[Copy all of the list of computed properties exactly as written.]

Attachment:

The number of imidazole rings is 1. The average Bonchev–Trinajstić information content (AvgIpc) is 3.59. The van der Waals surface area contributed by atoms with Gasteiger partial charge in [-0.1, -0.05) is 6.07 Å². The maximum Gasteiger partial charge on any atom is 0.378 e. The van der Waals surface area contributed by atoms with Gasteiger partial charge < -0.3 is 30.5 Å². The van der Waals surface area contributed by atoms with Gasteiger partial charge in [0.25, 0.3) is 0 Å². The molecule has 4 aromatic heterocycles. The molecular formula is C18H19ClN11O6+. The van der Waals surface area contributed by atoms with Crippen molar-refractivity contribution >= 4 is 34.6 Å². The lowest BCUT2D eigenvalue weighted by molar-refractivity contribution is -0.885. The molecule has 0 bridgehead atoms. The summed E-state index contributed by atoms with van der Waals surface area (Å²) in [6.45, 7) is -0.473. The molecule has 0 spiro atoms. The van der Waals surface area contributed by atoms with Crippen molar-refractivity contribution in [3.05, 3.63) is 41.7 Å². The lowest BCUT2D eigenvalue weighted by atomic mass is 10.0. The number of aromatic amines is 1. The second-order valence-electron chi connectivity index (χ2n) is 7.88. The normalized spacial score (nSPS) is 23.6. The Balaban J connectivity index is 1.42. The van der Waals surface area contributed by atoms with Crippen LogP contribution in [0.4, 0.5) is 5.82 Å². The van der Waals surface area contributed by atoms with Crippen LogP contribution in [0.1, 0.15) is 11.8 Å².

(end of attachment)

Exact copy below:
The number of imidazole rings is 1. The average Bonchev–Trinajstić information content (AvgIpc) is 3.59. The van der Waals surface area contributed by atoms with Gasteiger partial charge in [-0.1, -0.05) is 6.07 Å². The maximum Gasteiger partial charge on any atom is 0.378 e. The van der Waals surface area contributed by atoms with Gasteiger partial charge < -0.3 is 30.5 Å². The van der Waals surface area contributed by atoms with Gasteiger partial charge in [0.25, 0.3) is 0 Å². The molecule has 4 aromatic heterocycles. The molecular formula is C18H19ClN11O6+. The van der Waals surface area contributed by atoms with Crippen molar-refractivity contribution >= 4 is 34.6 Å². The lowest BCUT2D eigenvalue weighted by molar-refractivity contribution is -0.885. The molecule has 0 bridgehead atoms. The summed E-state index contributed by atoms with van der Waals surface area (Å²) in [6.45, 7) is -0.473. The molecule has 0 spiro atoms. The van der Waals surface area contributed by atoms with Crippen molar-refractivity contribution in [3.05, 3.63) is 41.7 Å². The lowest BCUT2D eigenvalue weighted by atomic mass is 10.0. The number of aromatic amines is 1. The second-order valence-electron chi connectivity index (χ2n) is 7.88. The normalized spacial score (nSPS) is 23.6. The Balaban J connectivity index is 1.42. The van der Waals surface area contributed by atoms with Crippen LogP contribution in [0.4, 0.5) is 5.82 Å². The van der Waals surface area contributed by atoms with Crippen LogP contribution in [0.1, 0.15) is 11.8 Å².